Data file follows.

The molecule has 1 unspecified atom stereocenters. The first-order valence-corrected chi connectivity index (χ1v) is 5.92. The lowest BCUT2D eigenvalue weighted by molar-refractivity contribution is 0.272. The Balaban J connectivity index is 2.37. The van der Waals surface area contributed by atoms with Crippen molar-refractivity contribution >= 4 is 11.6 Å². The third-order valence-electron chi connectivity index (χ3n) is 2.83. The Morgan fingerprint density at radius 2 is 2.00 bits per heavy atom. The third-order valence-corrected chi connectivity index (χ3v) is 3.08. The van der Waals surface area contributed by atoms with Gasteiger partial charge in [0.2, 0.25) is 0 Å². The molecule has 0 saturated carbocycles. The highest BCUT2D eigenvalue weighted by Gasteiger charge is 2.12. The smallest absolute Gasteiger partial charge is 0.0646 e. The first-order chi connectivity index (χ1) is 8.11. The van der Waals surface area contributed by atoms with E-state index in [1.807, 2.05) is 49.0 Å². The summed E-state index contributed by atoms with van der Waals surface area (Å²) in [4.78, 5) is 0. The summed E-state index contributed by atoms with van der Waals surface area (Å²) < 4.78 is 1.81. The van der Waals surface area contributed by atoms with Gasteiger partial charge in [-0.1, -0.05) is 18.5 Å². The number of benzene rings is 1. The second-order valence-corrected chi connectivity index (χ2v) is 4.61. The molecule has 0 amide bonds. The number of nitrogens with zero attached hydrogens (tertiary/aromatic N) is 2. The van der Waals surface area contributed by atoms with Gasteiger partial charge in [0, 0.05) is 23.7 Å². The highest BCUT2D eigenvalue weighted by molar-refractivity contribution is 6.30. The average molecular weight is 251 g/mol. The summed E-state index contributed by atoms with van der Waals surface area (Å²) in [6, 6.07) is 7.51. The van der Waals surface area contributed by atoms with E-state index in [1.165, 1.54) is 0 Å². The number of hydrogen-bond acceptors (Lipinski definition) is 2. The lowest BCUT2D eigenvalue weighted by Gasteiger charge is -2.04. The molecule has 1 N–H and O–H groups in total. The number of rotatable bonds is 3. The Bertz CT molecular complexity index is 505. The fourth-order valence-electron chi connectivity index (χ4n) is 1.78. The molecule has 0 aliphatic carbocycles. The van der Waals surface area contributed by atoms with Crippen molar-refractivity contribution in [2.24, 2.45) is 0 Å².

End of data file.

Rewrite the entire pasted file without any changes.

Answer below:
The molecule has 1 unspecified atom stereocenters. The first-order valence-corrected chi connectivity index (χ1v) is 5.92. The lowest BCUT2D eigenvalue weighted by molar-refractivity contribution is 0.272. The Balaban J connectivity index is 2.37. The van der Waals surface area contributed by atoms with Crippen molar-refractivity contribution >= 4 is 11.6 Å². The third-order valence-electron chi connectivity index (χ3n) is 2.83. The Morgan fingerprint density at radius 2 is 2.00 bits per heavy atom. The third-order valence-corrected chi connectivity index (χ3v) is 3.08. The van der Waals surface area contributed by atoms with Gasteiger partial charge in [0.2, 0.25) is 0 Å². The molecule has 0 saturated carbocycles. The highest BCUT2D eigenvalue weighted by Gasteiger charge is 2.12. The smallest absolute Gasteiger partial charge is 0.0646 e. The first-order chi connectivity index (χ1) is 8.11. The van der Waals surface area contributed by atoms with E-state index in [1.807, 2.05) is 49.0 Å². The summed E-state index contributed by atoms with van der Waals surface area (Å²) in [4.78, 5) is 0. The summed E-state index contributed by atoms with van der Waals surface area (Å²) < 4.78 is 1.81. The van der Waals surface area contributed by atoms with Gasteiger partial charge in [-0.1, -0.05) is 18.5 Å². The number of benzene rings is 1. The second-order valence-corrected chi connectivity index (χ2v) is 4.61. The molecule has 0 amide bonds. The number of nitrogens with zero attached hydrogens (tertiary/aromatic N) is 2. The van der Waals surface area contributed by atoms with Gasteiger partial charge in [0, 0.05) is 23.7 Å². The highest BCUT2D eigenvalue weighted by molar-refractivity contribution is 6.30. The average molecular weight is 251 g/mol. The summed E-state index contributed by atoms with van der Waals surface area (Å²) in [6, 6.07) is 7.51. The van der Waals surface area contributed by atoms with E-state index in [1.165, 1.54) is 0 Å². The number of hydrogen-bond acceptors (Lipinski definition) is 2. The lowest BCUT2D eigenvalue weighted by Gasteiger charge is -2.04. The molecule has 1 N–H and O–H groups in total. The number of rotatable bonds is 3. The Bertz CT molecular complexity index is 505. The fourth-order valence-electron chi connectivity index (χ4n) is 1.78. The molecule has 0 aliphatic carbocycles. The van der Waals surface area contributed by atoms with Crippen molar-refractivity contribution in [2.24, 2.45) is 0 Å².